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2 REITs Perfect for Retirees

By Marc Rapport – Updated Dec 27, 2021 at 5:20PM

Key Points

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W.P. Carey and Agree Realty provide payouts and stability.

If your Social Security and pension benefits aren't providing enough retirement income, you might want to look into finding investments that can supply steady income without undue risk and that will help you keep pace with inflation. 

Real estate investment trusts (REITs) can be a good choice here. These are companies that own and/or operate income-producing properties and are required to pay out at least 90% of their taxable income via dividends to shareholders. Their ability to raise the rent helps make them more inflation-resistant than many other investments. But not all REITs are created equal.

Here are two REITs whose past records and current strategies point to their ability to keeping growing their dividend and their share price.

A person at a desk with a calculator and paperwork.

Image source: Getty Images.

W.P. Carey is diverse both geographically and by sector

W.P. Carey (WPC 1.64%) is a large, diversified operation that focuses on buying what it calls "operationally critical," single-tenant properties in North America and Europe.

The New York-based REIT's portfolio is, indeed, diversified. At the end of the third quarter, it included 1,264 net lease properties with about 152 million square feet of space spread among industrial, warehouse, office, retail, and self-storage properties.

Net leases require the tenant to cover expenses such as taxes, insurance, and maintenance. Long-term leases, nearly all with built-in rent increases, add to the income-producing stability of a portfolio that W.P. Carey said is 98.4% occupied. U.S. properties account for about 63% of its business, overall industrial and warehouse account for about 48%, and retail stores account for about 17% of its 358 tenants.

W.P. Carey continues to grow, investing $1.23 billion in its portfolio in the first nine months of 2021 and seeing adjusted funds from operations (AFFO) of $1.24 per share in Q3, up 7.8% from the year-ago number.

And the dividend grew, too, set at $1.055 per share for the fourth quarter, completing two years of quarterly hikes during a global pandemic. The yield sits at about 5.25%.

Agree Realty has a retail portfolio heavy with investment-grade tenants

Agree Realty (ADC 0.49%) not only has a solid record of investor payouts, but it's now paying dividends monthly instead of quarterly, adding to its appeal as an income play.

The dividend of $0.227 per share that the company declared on Dec. 13 raised the annualized payout by 9.8% over last year, an inflation-beating number right there. Long term, Agree Realty has posted a compound average annual total return to shareholders of 13% since its 1994 IPO and has notched compound annualized dividend growth of 5% for the past 10 years.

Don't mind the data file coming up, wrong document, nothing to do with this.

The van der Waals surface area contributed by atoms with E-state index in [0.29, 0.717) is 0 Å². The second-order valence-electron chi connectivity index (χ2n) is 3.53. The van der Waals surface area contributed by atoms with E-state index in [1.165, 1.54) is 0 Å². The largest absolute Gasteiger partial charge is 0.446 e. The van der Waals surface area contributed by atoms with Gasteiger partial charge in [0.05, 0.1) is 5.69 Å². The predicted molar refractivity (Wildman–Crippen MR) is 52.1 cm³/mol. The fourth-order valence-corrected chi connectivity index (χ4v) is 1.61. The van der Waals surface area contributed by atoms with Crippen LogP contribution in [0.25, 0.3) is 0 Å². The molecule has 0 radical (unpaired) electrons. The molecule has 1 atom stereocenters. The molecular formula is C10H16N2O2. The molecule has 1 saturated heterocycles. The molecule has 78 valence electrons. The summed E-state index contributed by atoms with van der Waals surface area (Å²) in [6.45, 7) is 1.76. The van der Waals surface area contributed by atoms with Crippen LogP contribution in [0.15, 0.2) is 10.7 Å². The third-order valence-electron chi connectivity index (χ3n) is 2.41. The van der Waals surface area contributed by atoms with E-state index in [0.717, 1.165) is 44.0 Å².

The suburban Detroit-based REIT generates income from a portfolio that, as of Sept. 30, comprised 28 million square feet of leasable space at 1,338 properties in 47 states.

That included 219 properties it added in 2021, bolstering a portfolio that's more than 99% leased, with an average term of 9.5 years. Plus, 66.9% of annualized base rents come from "investment-grade" retail tenants in sectors including off-price retail, convenience and general merchandise stores, tire and auto service, home improvement, auto parts, and grocery.

Along with $1.07 billion in 2021 year-to-date acquisitions, Agree Realty grew AFFO by more than 40% over 2020, and its stock is yielding about 4%.

They collect the rent while you collect the dividend

It should be noted that both these REITs reported collecting at least 99% of their rent in the past quarter. And while their dividend yields don't equate to the current inflation rate of about 6%, they're respectable and look set to rise.

There are higher dividends available among REITs, but W.P. Carey and Agree Realty carry with them long records of past performance and ongoing portfolio investment that can provide some assurance to retirees of reasonably smooth sailing ahead.

Marc Rapport has no position in any of the stocks mentioned. The Motley Fool has no position in any of the stocks mentioned. The Motley Fool has a disclosure policy.

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